3. In Writ Petition No. 636/2000, the petitioner filed dispute in Co-operative Court, Jalgaon for recovery of Rs. 9,61,5277/- and interest thereon in April, 1997. On account of failure on the part of the respondent to attend the proceedings, the same proceeded ex parte and were allowed accordingly, by award dated 30th August, 1997. The appeal preferred against the same by the respondent before the Co-operative Appellate Court was dismissed on 6th May, 1998. The respondent preferred Writ Petition No. 2213/1998 before this Court which was allowed to be withdrawn on 11th June, 1998 with liberty to file review application before the Co-operative Appellate Court. Accordingly, Review Application No. 10/1998 came to be filed before the Co-operative Appellate Court which was disposed of by way of some modification in the dates mentioned in the order. The order to that effect was passed on 3rd February, 1998. Being aggrieved, the respondent preferred Writ Petition No. 4644/98 before this Court which was allowed by this Court by judgment and order dated 18th January, 1999 and the matter was remanded to the Co-operative Court to decide the dispute afresh. When the matter came up before the co-operative Court, Jalgaon on 29-1-1999, the respondent filed application raising preliminary objection that the dispute has been filed by a person who is not a member of the society and, therefore, not maintainable under section 91 of the M.C.S. Act. After hearing the parties, the co-operative Court held that the issue of jurisdiction would be decided along with other issues. Being aggrieved, the respondent preferred Revision Application No. 36/1999 which came to be allowed by the Co-operative Revisional Court by its judgment and order dated 26-11-1999. Hence the petition.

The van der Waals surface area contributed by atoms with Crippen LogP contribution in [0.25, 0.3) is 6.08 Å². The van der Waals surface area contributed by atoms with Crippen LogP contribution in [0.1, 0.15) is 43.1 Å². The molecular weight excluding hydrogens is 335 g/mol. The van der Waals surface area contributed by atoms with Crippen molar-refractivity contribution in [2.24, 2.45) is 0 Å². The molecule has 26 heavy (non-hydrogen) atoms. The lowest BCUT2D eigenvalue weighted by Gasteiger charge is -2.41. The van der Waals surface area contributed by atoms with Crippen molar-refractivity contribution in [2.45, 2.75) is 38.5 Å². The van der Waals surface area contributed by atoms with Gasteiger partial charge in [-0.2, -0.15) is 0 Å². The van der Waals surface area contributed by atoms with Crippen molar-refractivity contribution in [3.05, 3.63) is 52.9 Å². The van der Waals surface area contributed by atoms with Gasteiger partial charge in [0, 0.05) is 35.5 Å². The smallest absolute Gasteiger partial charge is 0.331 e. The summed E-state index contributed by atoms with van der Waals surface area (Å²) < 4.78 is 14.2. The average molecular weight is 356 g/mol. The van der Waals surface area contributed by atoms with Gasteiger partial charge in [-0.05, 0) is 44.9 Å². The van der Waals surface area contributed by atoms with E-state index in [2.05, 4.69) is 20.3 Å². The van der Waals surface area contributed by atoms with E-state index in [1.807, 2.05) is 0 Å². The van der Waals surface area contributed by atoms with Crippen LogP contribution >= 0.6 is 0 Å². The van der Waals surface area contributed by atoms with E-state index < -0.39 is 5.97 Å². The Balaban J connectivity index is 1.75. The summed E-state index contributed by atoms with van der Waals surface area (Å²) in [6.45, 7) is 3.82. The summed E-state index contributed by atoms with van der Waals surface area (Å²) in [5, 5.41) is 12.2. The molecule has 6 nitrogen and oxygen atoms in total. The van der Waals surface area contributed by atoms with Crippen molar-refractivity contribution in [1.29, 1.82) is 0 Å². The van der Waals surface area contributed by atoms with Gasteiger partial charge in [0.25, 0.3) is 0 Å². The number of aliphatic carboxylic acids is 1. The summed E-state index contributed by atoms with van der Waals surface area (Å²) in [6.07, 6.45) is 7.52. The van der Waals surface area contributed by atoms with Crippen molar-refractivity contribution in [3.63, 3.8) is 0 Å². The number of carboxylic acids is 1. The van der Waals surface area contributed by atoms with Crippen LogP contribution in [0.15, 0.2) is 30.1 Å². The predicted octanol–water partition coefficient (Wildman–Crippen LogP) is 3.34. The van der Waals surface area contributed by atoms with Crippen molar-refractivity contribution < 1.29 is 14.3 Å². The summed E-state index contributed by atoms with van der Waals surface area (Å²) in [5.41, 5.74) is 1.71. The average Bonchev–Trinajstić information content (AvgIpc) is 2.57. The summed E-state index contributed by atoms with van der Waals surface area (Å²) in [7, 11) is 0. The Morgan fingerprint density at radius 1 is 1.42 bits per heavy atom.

4. Upon, hearing the learned Advocate for the parties and on perusal of the records, it is seen that the Co-operative Court while considering the objection raised by the respondent in both the cases, had held that the issue regarding the jurisdiction, based on the objection by the respondent, will have to be considered along with other issues in the matter. The orders to that effect were passed on 25th August, 1999 by the Co-operative Court in both the cases. While setting aside the said order, the Co-operative Revisional Court has held that the issue as to whether the petitioner would be entitled to raise the dispute under section 91 of the said Act or not, has to be decided on the basis of the pleadings of the petitioner and that the petitioner being not a member of the respondent society and the transaction being not subject to restrictions or regulations imposable under sections 43, 44 and 45 of the said Act, the matter does not fall for consideration under section 91 of the said Act. In other words, while interfering with the order of the lower authority, purely on the point as to whether an issue to be tried as preliminary issue or along with other issues, the revisional Court has assumed the jurisdiction of the original authority to decide the matter on the merits itself. Apparently, therefore, the revisional authority has not only exceeded its jurisdiction but, has decided the matter improperly and illegally and the same warrants interference of this Court in writ jurisdiction under Article 227 of the Constitution of India. Once, it was clear to the revisional authority that the Co-operative Court had not addressed itself either to the issue of jurisdiction or to the maintainability of the application by the petitioner under section 91 of the said Act and it was held that the same to be decided along with other issues, it was not permissible for the revisional authority to decide the matter on merits assuming itself the original jurisdiction of the Co-operative Court.